Students and staff find ways to help environment during quarantine

Pink+rose+grown+in+garden

Abby Greger

Pink rose grown in garden

Abby Greger and Cailyn Johnson

Rachel Carson students and teachers are chipping in to help the environment from home, since we have to stay home due to the coronavirus. 

“People have been doing a lot more things outside without the usage of cars,” said Devyn Sheehan, seventh-grade Majestic student at RCMS. 

With all the free time people have been gardening a lot more. Seed packs at some grocery stores are going out of stock. Some students have vegetable gardens. Gardening can be done with your whole family too. It’s a family friendly activity that can be soothing for some, and also keeps food security off people’s minds.

Mr. Kirk Treakle, Rachel Carson Going Green Club sponsor said, “It’s good for their mental health to garden and just be outside.”

There are many things you can do from home to help the environment. Many students have already started to do good things for the environment during the quarantine. 

Many students have turned to upcycling to pass the time. Upcycling is when you reuse an old item to make it something new out of it. One example is turning pull-tabs from soda cans into jewelry. You could make keychains out of old clothing, bird feeders out of plastic water bottles, and place to store your pencils out of toilet paper tubes, and many other things. 

“For Home Ec, I had to upcycle clothing and I decided to sew an old tee shirt into a mask,”  Devyn said. 

You can use a variety of materials to make masks from your home, such as old cloth, old towels, bandanas, scarfs, and clothing.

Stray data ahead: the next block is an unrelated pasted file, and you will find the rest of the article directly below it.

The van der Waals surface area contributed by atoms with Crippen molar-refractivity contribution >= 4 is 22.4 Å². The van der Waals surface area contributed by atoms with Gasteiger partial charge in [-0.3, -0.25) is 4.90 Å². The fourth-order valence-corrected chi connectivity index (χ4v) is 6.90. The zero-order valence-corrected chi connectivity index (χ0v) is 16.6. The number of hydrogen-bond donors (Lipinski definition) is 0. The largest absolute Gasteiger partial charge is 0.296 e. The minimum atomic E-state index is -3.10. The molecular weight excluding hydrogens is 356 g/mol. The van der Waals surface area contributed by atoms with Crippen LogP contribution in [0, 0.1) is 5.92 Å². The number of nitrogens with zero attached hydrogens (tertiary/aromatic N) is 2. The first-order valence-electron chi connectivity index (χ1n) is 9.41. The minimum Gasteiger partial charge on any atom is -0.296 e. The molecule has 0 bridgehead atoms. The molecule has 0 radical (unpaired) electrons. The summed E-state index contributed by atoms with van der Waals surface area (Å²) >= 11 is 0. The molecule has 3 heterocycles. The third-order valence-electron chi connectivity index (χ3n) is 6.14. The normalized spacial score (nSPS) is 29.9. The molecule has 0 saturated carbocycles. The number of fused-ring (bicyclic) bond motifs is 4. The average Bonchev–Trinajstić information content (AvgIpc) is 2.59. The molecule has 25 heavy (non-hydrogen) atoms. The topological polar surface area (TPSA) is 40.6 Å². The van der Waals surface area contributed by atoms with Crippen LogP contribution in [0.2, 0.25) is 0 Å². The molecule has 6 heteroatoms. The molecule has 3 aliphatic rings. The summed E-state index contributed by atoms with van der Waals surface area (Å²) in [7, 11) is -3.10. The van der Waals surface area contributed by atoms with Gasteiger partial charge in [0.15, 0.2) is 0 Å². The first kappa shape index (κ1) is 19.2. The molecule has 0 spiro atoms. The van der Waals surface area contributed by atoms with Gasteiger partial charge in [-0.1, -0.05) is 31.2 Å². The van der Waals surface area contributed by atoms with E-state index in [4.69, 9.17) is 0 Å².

The image shows a sunset over the water. (Cailyn Johnson )

Scientists agree that climate change is an ongoing issue and something needs to change. According to NASA Global temperature is going up 1.8 degrees Fahrenheit since 1880.

“That has put a spotlight on how our personal choices and global systems affect climate change and what we need to do to flatten the curve of emissions,” Heather Hansman writes in an Outside article. 

What else can you do to help? Students and staff of the RCMS community can try to be more involved in clubs such as Going Green and the Rachel Carson Conservation Society. You can pick up trash around your community (with the proper attire and protection). Also, try to be aware of your surroundings. Make sure to turn off lights and fans when you leave the room. 

This is what Ashley Odeh, eighth-grader on the Dolphins Team at Rachel Carson, has to say: “If I do go anywhere I can bike there.”

Lastly, make sure you are aware and educated about the effects of climate change. People can also spread awareness through social media and other platforms.

“I hope we can learn to appreciate the natural beauty of our world,” said Mr. Treakle